Advance Directives
Responsibility
Gift
Cultural Diversity
Personal Autonomy
Organ Transplantation
Informed Consent
End of Life
Decision Making
Transplantation
Directives
Healthcare

ASJC Scopus subject areas

  • Health Policy
  • History and Philosophy of Science
  • Issues, ethics and legal aspects
  • Medicine(all)

Cite this

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title = "The United States Revised Uniform Anatomical Gift Act (2006): New challenges to balancing patient rights and physician responsibilities",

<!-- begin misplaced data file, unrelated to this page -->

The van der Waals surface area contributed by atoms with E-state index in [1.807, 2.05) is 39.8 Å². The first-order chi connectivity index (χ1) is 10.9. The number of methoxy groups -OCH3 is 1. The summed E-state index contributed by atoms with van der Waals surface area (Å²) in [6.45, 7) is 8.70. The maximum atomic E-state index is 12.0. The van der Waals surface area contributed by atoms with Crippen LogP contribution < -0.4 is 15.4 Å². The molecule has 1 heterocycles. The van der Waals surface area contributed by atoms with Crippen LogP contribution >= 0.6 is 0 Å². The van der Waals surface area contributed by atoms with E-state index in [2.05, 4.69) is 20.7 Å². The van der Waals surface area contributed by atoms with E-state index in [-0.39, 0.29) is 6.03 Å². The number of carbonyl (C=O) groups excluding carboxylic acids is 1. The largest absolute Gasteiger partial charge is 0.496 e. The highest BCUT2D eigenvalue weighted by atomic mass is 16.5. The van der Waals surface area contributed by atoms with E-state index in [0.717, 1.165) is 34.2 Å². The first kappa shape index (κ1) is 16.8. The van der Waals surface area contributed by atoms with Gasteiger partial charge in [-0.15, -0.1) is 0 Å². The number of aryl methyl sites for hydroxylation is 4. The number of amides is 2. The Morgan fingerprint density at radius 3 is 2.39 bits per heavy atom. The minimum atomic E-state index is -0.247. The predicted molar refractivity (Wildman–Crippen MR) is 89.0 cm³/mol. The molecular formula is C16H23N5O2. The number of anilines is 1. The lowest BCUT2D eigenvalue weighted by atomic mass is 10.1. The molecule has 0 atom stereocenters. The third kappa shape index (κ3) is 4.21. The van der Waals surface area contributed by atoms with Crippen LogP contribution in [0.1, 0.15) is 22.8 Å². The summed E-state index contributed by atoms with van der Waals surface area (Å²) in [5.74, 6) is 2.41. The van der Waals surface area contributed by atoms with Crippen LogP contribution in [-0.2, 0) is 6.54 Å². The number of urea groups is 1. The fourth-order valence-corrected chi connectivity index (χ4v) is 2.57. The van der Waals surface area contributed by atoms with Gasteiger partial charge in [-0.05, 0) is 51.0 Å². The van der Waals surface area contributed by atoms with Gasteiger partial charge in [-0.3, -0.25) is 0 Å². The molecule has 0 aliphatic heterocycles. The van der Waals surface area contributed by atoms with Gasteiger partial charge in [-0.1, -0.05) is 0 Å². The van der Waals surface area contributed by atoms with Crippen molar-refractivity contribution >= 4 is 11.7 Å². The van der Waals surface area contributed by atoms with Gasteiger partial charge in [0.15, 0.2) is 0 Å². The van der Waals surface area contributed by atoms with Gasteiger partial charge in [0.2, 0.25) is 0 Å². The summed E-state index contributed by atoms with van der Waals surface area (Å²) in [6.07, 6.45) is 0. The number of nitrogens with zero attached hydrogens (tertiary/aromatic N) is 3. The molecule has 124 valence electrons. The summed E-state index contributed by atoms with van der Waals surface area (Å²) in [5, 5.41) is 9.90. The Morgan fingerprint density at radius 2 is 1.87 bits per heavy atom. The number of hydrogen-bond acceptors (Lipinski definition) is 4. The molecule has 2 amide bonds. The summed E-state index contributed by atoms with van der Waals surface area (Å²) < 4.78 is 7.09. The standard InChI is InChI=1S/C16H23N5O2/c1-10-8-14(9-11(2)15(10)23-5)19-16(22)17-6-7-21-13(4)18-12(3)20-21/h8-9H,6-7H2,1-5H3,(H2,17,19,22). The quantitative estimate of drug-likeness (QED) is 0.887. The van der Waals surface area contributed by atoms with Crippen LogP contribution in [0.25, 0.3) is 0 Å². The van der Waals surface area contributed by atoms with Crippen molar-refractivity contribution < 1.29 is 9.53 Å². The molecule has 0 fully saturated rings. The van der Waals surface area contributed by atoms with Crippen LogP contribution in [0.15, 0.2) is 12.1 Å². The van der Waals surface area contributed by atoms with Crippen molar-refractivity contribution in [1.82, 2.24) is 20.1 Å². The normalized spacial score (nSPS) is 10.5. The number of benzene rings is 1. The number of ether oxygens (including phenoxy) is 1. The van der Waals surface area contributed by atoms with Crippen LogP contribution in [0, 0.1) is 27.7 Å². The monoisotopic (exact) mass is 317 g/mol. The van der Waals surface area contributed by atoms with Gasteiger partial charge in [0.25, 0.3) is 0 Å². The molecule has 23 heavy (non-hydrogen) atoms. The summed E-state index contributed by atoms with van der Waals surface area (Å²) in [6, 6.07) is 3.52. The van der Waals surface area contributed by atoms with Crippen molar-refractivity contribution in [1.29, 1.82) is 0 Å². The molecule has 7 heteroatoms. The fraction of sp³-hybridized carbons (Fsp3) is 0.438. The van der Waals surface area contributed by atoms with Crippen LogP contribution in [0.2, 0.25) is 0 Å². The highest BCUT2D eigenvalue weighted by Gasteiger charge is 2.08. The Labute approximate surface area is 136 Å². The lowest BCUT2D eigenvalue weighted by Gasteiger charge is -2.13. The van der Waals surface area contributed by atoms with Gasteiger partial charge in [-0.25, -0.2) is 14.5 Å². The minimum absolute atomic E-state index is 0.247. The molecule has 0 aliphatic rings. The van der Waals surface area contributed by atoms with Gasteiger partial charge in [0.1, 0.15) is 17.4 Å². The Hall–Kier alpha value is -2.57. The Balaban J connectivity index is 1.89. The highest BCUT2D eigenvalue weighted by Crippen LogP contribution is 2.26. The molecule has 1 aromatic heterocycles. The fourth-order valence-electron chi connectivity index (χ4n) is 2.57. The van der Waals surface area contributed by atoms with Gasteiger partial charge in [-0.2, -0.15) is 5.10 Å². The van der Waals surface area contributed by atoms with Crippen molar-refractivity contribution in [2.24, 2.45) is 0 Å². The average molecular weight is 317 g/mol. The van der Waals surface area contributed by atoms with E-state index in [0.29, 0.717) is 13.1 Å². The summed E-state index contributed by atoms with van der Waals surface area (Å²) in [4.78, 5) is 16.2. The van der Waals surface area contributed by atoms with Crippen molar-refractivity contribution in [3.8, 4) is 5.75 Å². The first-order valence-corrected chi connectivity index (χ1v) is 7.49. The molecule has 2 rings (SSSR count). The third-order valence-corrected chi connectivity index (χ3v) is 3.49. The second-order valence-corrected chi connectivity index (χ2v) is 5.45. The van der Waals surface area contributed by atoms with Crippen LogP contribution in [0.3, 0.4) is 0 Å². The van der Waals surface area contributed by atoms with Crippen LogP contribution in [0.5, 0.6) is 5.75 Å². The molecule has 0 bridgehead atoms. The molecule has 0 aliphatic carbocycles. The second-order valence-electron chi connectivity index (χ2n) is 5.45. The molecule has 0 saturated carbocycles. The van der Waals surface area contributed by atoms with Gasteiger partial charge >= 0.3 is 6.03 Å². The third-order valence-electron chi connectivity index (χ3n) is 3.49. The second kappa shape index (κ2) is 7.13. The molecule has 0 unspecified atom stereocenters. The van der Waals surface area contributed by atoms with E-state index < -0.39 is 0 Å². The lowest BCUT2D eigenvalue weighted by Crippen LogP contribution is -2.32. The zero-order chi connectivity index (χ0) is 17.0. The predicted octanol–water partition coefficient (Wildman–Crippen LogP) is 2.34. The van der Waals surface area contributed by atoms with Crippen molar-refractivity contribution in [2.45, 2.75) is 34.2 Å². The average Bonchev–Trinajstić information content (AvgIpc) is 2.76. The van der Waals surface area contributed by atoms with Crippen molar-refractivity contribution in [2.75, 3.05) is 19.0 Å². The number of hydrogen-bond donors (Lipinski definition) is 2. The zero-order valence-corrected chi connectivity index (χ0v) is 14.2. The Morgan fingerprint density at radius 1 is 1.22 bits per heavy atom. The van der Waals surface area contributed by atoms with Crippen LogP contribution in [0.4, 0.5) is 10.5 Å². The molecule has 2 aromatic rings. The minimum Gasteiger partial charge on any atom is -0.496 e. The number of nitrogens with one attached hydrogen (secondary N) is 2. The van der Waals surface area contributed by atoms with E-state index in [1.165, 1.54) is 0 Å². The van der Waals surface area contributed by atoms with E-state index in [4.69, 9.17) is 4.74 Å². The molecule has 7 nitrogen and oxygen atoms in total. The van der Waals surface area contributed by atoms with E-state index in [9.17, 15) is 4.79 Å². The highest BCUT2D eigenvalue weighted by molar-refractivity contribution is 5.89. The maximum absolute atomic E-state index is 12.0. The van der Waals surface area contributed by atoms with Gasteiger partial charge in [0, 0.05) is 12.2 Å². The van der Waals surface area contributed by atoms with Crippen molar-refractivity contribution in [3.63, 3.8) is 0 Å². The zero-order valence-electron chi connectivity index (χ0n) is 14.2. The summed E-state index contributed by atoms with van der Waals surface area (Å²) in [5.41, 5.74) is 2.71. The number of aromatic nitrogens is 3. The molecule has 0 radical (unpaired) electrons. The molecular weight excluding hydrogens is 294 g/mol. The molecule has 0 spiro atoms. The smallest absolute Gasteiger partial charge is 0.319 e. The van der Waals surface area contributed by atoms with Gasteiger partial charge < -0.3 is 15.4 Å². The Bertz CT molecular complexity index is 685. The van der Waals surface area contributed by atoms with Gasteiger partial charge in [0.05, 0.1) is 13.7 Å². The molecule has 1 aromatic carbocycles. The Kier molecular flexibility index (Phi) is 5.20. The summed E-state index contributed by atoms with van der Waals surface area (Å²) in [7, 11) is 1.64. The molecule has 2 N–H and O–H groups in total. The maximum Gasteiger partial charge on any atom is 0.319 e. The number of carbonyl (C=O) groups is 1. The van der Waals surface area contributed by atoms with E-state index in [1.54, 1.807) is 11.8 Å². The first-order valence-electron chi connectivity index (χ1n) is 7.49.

abstract = "Advance health care directives and informed consent remain the cornerstones of patients' right to self-determination regarding medical care and preferences at the end-of-life. However, the effectiveness and clinical applicability of advance health care directives to decision-making on the use of life support systems at the end-of-life is questionable. The Uniform Anatomical Gift Act (UAGA) has been revised in 2006 to permit the use of life support systems at or near death for the purpose of maximizing procurement opportunities of organs medically suitable for transplantation. Some states have enacted the Revised UAGA (2006) and a few of those have included amendments while attempting to preserve the uniformity of the revised Act. Other states have introduced the Revised UAGA (2006) for legislation and remaining states are likely to follow soon. The Revised UAGA (2006) poses challenges to the Patient Self Determination Act (PSDA) embodied in advance health care directives and individual expression about the use of life support systems at the end-of-life. The challenges are predicated on the UAGA revising the default choice to presumption of donation intent and the use of life support systems to ensure medical suitability of organs for transplantation. The default choice trumps the expressed intent in an individual's advance health care directive to withhold and/or withdraw life support systems at the end-of-life. The Revised UAGA (2006) overrides advance directives on utilitarian grounds, which is a serious ethical challenge to society. The subtle progression of the Revised UAGA (2006) towards the presumption about how to dispose of one's organs at death can pave the way for an affirmative {"}duty to donate{"}. There are at least two steps required to resolve these challenges. First, physicians and hospitals must fulfill their responsibilities to educate patients on the new legislations and document their preferences about the use of life support systems for organ donation at the end-of-life. Second, a broad based societal discussion must be initiated to decide if the Revised UAGA (2006) infringes on the PSDA and the individual's right of autonomy. The discussion should also address other ethical concerns raised by the Revised UAGA (2006), including the moral stance on 1) the interpretation of the refusal of life support systems as not applicable to organ donation and 2) the disregarding of the diversity of cultural beliefs about end-of-life in a pluralistic society.",